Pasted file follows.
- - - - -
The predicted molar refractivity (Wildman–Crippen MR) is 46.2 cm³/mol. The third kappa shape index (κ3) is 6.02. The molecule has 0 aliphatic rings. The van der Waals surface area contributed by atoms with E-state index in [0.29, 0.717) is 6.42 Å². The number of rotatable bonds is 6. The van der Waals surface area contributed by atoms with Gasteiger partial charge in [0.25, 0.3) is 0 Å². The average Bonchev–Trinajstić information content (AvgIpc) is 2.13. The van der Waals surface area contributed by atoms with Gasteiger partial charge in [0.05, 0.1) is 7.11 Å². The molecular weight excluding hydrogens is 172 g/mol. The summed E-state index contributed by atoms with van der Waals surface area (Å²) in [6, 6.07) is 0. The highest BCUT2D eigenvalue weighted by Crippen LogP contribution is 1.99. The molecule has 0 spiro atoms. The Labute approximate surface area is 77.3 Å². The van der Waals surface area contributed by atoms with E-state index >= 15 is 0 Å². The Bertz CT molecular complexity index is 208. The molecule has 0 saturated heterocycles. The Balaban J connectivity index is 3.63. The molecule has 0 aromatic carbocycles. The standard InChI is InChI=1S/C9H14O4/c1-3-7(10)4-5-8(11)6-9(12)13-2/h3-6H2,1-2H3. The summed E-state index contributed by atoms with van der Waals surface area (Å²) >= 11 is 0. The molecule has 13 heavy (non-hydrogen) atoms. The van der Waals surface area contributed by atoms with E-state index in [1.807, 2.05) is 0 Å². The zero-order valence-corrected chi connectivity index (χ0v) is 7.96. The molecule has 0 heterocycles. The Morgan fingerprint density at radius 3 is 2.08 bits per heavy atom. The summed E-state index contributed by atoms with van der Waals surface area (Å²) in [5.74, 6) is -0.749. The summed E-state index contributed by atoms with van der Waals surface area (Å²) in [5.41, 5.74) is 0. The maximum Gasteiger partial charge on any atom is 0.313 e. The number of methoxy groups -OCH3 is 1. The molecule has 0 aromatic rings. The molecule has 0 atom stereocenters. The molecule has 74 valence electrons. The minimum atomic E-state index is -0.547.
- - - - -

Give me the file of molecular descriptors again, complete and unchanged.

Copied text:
The predicted molar refractivity (Wildman–Crippen MR) is 46.2 cm³/mol. The third kappa shape index (κ3) is 6.02. The molecule has 0 aliphatic rings. The van der Waals surface area contributed by atoms with E-state index in [0.29, 0.717) is 6.42 Å². The number of rotatable bonds is 6. The van der Waals surface area contributed by atoms with Gasteiger partial charge in [0.25, 0.3) is 0 Å². The average Bonchev–Trinajstić information content (AvgIpc) is 2.13. The van der Waals surface area contributed by atoms with Gasteiger partial charge in [0.05, 0.1) is 7.11 Å². The molecular weight excluding hydrogens is 172 g/mol. The summed E-state index contributed by atoms with van der Waals surface area (Å²) in [6, 6.07) is 0. The highest BCUT2D eigenvalue weighted by Crippen LogP contribution is 1.99. The molecule has 0 spiro atoms. The Labute approximate surface area is 77.3 Å². The van der Waals surface area contributed by atoms with E-state index >= 15 is 0 Å². The Bertz CT molecular complexity index is 208. The molecule has 0 saturated heterocycles. The Balaban J connectivity index is 3.63. The molecule has 0 aromatic carbocycles. The standard InChI is InChI=1S/C9H14O4/c1-3-7(10)4-5-8(11)6-9(12)13-2/h3-6H2,1-2H3. The summed E-state index contributed by atoms with van der Waals surface area (Å²) >= 11 is 0. The molecule has 13 heavy (non-hydrogen) atoms. The van der Waals surface area contributed by atoms with E-state index in [1.807, 2.05) is 0 Å². The zero-order valence-corrected chi connectivity index (χ0v) is 7.96. The molecule has 0 heterocycles. The Morgan fingerprint density at radius 3 is 2.08 bits per heavy atom. The summed E-state index contributed by atoms with van der Waals surface area (Å²) in [5.74, 6) is -0.749. The summed E-state index contributed by atoms with van der Waals surface area (Å²) in [5.41, 5.74) is 0. The maximum Gasteiger partial charge on any atom is 0.313 e. The number of methoxy groups -OCH3 is 1. The molecule has 0 aromatic rings. The molecule has 0 atom stereocenters. The molecule has 74 valence electrons. The minimum atomic E-state index is -0.547.